In total, eight Giants prospects -- three from the Augusta GreenJackets and five from the San Jose Giants -- participated in All-Star Games on Tuesday night. The five from San Jose represented the North in the California League All-Star Game and the three from Augusta represented the South in the South Atlantic All-Star Game. 

Here's how all eight fared for the Noth and South: 

Augusta GreenJackets, South Atlantic League All-Star Game 

Manuel Geraldo, SS: Geraldo started at shortstop for the South and batted sixth in the lineup. The 21-year-old had a great night going 3-for-5 with two runs scored and a solo home run to lead off the seventh inning, giving the South an 8-3 lead. Geraldo is batting .284 on the year with eight home runs and 16 stolen bases.

John Gavin, LHP: Gavin was the first pitcher out of the bullpen for the South, replacing Joe Cavallaro in the second inning. The San Jose native earned the win, allowing one earned run on three hits in one inning. Selecting in the eighth round of the 2017 MLB Draft, Gavin has been dominant this season with a 1.94 ERA and 0.99 WHIP in 12 starts.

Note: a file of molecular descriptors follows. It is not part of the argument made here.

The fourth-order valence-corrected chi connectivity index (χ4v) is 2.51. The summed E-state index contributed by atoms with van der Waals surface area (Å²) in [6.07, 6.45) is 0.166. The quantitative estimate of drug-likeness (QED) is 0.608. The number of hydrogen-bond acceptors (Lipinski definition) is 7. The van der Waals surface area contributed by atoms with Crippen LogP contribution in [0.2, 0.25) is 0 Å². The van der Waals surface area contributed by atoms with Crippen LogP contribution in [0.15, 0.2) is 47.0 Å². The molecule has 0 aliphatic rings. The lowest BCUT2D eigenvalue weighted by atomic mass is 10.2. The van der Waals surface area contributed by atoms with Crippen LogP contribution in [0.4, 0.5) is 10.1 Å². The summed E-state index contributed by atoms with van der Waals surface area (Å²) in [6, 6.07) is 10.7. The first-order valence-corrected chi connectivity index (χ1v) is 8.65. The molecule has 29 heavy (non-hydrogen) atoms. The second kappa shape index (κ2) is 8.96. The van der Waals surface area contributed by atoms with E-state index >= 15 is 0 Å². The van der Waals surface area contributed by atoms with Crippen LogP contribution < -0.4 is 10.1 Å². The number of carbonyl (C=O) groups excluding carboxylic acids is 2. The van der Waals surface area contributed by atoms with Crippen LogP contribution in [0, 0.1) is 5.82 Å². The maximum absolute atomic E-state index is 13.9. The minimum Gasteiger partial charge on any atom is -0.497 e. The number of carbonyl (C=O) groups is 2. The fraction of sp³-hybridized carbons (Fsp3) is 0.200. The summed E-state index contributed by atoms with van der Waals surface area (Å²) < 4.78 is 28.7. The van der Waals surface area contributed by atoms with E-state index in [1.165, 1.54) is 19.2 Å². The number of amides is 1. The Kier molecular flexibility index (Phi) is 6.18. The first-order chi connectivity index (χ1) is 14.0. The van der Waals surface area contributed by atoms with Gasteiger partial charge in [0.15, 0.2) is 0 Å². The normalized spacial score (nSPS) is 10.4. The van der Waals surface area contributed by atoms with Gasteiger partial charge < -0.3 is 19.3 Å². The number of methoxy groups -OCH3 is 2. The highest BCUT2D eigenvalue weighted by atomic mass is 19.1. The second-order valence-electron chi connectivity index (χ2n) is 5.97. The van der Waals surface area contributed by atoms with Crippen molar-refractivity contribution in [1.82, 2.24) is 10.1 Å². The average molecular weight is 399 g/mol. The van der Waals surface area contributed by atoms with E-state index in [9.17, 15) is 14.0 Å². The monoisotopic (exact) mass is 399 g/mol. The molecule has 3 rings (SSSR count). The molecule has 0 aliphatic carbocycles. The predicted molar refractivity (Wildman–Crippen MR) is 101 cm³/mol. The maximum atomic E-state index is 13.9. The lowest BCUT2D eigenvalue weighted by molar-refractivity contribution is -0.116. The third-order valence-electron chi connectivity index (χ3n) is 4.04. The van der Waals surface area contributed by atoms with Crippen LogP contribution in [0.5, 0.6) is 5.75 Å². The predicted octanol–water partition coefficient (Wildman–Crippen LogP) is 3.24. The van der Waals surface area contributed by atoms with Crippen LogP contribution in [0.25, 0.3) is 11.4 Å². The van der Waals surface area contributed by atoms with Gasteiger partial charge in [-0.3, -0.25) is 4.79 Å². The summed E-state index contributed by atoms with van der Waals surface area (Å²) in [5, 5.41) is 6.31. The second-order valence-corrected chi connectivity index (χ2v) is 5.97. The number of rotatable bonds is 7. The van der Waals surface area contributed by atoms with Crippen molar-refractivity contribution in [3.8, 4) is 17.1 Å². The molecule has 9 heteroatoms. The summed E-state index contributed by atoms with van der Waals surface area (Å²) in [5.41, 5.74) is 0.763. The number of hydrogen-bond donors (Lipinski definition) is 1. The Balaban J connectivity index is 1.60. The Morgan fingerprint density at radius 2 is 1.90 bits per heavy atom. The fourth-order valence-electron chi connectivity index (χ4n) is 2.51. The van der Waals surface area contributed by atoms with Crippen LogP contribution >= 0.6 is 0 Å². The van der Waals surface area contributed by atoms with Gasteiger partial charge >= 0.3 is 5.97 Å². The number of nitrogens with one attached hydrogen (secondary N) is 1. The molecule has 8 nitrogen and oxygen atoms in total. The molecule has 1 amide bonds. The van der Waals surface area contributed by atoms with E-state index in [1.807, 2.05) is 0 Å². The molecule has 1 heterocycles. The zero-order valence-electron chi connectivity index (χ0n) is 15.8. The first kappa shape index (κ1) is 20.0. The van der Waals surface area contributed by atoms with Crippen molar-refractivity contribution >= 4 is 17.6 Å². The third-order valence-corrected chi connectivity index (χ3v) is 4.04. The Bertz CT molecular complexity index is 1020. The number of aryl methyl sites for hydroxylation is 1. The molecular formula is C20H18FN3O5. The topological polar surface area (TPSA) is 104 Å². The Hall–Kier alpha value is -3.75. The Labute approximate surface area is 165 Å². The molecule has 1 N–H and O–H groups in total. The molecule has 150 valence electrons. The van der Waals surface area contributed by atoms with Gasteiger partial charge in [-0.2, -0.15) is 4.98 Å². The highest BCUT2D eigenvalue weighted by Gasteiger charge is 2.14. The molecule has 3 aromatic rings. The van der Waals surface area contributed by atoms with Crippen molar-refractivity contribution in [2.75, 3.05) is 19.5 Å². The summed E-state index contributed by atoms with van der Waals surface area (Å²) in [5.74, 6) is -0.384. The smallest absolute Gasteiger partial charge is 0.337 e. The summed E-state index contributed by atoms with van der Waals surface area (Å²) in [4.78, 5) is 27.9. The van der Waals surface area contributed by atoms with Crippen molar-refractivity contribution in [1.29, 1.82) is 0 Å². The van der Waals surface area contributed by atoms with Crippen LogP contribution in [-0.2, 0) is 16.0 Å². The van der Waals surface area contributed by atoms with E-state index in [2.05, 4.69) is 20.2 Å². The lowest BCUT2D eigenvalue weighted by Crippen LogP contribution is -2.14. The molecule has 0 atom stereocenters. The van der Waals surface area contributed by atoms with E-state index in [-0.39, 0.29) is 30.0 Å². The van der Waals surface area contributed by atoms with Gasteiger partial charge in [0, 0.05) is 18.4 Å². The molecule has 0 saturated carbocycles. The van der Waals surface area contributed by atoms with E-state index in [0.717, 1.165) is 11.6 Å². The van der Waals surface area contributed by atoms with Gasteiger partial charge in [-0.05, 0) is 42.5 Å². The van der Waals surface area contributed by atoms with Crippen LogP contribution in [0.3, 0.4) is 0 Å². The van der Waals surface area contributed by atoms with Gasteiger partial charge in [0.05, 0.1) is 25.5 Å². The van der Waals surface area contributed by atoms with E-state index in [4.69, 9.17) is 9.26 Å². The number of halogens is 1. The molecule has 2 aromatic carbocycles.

Joey Marciano, LHP: Marciano is the final GreenJacket and second lefty out of the bullpen. He was the fifth pitcher to toe the rubber for the South and tossed a scoreless fifth inning, allowing one hit and striking out one batter. The 23-year-old is 4-2 with a 2.33 ERA and 1.11 WHIP this season. 

San Jose Giants, California League All-Star Game

Jalen Miller, 2B: Miller started at second base and was No. 2 in the lineup for the North. He went 1-for-5 with a double in an 8-1 win over an eventful weekend. Prior to Tuesday night's game, Miller was in the Home Run Derby and hit eight long balls. In 64 games, Miller is on the rise with seven home runs and a .305 batting average. 

Wander Franco, 3B: Franco's day didn't go quite as smooth as Miller's. He started at third base and batted sixth, but went 0-for-3 with two strikeouts. The 23-year-old is batting .294 with 22 doubles this season. 

Johneshwy Fargas, CF: Coming off the bench, Fargas was a perfect 2-for-2 with two runs scored for the North. The speedy 23-year-old has 18 stolen bases this year to go with his .266 batting average.